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Photos do not show bricks left for protesters in Atlanta suburb

June 3, 2020 GMT

CLAIM: Residents in the Atlanta suburb of Brookhaven should be on alert. Bricks have been placed on sidewalks in the area for protesters who are moving out of cities and plan attacks on homes in the suburbs.

AP’S ASSESSMENT: False. Bricks shown in the photos were recently delivered to a home in Brookhaven for a home improvement project, Brookhaven police said.

THE FACTS: Photos of stacks of bricks, piles of stones and construction debris in various locations have been circulating on social media with false claims that they were left to be used during protests around the death of George Floyd. The widely shared posts suggest that the bricks prove the protesters are planning ahead for violence.

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Brookhaven is one of the latest cities to be targeted.

Brookhaven Deputy Chief Brandon Gurley told The Associated Press that as soon as the bricks were delivered for the homeowner’s project, people driving by began snapping photos. He said the bricks have nothing to do with protests taking place in the state.

“Those bricks were purchased by the homeowners whose house they were sitting at for a home improvement project and they have since been removed because they are being used for that home improvement project,” Gurley said.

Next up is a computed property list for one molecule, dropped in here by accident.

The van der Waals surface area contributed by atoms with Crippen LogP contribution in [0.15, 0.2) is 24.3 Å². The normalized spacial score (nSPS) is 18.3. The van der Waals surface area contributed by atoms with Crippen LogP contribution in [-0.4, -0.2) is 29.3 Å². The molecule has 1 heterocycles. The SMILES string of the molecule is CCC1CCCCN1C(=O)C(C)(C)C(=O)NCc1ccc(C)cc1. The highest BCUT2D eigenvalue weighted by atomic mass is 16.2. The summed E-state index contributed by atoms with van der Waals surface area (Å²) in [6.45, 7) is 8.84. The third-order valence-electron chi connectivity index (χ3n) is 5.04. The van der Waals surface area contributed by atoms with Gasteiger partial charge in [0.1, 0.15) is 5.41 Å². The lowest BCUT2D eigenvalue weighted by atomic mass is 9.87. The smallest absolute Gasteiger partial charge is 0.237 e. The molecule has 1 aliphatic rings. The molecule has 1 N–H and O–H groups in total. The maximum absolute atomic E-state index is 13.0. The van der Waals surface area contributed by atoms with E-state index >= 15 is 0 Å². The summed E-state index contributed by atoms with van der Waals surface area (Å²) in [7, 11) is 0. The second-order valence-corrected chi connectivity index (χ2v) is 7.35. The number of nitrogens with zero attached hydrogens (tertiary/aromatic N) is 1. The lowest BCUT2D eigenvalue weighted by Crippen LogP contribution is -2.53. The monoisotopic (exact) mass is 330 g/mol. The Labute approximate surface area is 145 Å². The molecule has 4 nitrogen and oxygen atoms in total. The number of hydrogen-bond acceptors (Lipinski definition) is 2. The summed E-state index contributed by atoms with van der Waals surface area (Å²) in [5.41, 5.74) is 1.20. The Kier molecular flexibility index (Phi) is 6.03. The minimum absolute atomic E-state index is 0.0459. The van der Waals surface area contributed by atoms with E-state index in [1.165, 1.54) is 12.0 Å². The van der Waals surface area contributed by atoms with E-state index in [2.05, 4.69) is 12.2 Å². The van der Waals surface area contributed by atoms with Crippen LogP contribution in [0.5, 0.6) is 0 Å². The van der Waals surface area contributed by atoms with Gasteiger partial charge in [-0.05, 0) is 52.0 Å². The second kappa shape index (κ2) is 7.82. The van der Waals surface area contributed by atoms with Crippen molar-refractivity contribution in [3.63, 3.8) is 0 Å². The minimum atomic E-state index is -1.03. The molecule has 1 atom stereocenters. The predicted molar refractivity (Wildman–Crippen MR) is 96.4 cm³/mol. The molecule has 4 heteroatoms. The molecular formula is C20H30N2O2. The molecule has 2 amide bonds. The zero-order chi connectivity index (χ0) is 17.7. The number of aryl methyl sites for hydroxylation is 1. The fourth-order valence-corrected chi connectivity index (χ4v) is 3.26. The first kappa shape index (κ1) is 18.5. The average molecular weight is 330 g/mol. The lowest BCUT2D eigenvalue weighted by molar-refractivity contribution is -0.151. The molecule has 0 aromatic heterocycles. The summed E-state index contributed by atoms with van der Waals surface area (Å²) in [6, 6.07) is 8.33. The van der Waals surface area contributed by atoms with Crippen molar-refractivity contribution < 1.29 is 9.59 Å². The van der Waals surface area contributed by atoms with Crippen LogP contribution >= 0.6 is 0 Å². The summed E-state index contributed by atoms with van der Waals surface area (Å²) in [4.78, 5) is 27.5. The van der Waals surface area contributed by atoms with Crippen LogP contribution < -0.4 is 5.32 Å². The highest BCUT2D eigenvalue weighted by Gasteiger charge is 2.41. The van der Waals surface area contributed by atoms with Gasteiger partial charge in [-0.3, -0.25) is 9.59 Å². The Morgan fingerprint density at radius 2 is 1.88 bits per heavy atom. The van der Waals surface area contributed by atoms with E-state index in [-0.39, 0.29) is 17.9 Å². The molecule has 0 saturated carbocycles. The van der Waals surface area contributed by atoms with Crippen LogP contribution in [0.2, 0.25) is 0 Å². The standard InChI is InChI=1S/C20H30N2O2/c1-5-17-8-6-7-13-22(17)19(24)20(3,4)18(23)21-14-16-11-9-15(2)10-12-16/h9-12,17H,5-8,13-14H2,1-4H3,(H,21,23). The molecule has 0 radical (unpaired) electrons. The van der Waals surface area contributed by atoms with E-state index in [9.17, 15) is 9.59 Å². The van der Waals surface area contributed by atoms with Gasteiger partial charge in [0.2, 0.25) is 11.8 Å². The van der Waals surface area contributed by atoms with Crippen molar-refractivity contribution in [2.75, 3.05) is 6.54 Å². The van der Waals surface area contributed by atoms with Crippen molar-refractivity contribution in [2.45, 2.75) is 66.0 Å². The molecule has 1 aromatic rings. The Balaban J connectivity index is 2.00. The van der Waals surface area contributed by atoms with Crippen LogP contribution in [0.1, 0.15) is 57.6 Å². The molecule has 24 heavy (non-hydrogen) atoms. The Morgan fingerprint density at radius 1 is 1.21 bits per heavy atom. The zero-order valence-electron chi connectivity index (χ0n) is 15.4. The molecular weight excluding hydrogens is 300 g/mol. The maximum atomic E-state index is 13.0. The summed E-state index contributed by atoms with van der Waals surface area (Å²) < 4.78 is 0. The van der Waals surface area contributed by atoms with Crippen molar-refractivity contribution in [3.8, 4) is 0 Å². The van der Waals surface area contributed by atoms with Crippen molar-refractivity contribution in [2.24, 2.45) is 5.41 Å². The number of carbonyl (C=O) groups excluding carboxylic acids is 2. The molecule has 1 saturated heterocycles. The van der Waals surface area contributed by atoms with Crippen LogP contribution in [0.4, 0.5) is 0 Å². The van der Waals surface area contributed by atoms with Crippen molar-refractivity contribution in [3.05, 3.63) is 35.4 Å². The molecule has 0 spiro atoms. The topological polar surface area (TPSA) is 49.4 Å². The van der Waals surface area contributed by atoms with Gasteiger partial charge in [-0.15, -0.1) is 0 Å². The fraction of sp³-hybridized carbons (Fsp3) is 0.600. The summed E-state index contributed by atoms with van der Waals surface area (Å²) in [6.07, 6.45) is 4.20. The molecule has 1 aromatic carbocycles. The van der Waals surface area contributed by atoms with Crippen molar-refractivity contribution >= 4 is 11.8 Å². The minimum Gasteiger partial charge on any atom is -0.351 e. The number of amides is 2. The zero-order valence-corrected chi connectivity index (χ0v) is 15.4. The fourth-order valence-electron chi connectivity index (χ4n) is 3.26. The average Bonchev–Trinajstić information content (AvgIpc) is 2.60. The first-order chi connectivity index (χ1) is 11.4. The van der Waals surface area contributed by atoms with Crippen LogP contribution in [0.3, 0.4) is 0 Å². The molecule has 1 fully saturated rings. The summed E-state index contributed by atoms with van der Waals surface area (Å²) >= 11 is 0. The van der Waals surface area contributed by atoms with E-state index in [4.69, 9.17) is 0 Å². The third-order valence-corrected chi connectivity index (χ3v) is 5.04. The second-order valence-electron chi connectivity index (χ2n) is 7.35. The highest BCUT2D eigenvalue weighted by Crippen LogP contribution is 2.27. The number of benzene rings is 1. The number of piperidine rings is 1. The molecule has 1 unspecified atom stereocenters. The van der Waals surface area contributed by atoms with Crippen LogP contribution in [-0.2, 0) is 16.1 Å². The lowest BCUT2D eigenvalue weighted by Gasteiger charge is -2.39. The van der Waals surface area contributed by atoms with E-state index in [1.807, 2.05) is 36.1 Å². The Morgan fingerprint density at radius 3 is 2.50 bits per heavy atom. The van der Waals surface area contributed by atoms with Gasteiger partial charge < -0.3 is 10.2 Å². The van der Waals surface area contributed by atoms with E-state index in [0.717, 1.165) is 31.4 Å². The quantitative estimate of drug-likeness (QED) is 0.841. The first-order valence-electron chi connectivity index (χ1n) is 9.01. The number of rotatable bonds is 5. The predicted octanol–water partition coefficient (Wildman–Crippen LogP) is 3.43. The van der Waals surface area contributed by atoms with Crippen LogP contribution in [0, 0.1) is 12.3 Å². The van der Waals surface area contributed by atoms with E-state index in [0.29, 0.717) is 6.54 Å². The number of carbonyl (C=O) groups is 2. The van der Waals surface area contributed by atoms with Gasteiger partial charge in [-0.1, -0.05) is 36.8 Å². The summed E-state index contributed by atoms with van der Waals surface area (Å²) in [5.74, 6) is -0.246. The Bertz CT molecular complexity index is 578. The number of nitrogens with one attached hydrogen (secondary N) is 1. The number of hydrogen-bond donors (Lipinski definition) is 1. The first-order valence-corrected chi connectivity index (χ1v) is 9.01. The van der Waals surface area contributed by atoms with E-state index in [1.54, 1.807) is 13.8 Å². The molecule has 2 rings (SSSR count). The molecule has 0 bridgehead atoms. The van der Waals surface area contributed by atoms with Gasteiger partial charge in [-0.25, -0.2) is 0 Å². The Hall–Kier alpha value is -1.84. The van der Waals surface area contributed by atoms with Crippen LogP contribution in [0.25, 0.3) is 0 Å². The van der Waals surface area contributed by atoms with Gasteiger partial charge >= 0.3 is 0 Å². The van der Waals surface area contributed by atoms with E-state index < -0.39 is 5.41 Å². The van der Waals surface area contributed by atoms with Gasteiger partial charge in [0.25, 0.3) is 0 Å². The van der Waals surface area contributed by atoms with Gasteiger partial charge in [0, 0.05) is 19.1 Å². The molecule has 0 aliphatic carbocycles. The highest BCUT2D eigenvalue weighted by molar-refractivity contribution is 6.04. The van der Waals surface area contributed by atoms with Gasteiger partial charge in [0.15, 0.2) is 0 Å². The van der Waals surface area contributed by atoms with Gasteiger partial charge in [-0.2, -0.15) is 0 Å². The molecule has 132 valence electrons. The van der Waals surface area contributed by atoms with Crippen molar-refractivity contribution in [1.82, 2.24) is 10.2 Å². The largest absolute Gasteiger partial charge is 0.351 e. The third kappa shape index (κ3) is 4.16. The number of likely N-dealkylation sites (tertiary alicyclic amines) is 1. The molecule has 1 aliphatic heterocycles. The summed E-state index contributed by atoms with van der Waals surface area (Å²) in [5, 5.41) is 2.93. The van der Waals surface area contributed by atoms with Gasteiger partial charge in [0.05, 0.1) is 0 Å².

The police department addressed the rumor on Facebook and Nextdoor, a neighborhood discussion platform, after they saw posts online and received a phone call about the issue.

“They are moving out of the big cities and now planning attacks on people’s houses in Atlanta...... if you live in Brookhaven hopefully you believe in your 2nd amendment rights,” one Facebook post shared Wednesday said.

False posts featuring photos of bricks and other materials with claims they were aimed at fueling violence at protests began circulating widely last week. A Los Angeles neighborhood, Frisco, Texas, and the community around Northeastern University in Boston, are among the areas that have been targeted.

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This is part of The Associated Press’ ongoing effort to fact-check misinformation that is shared widely online, including work with Facebook to identify and reduce the circulation of false stories on the platform.

Here’s more information on Facebook’s fact-checking program: https://www.facebook.com/help/1952307158131536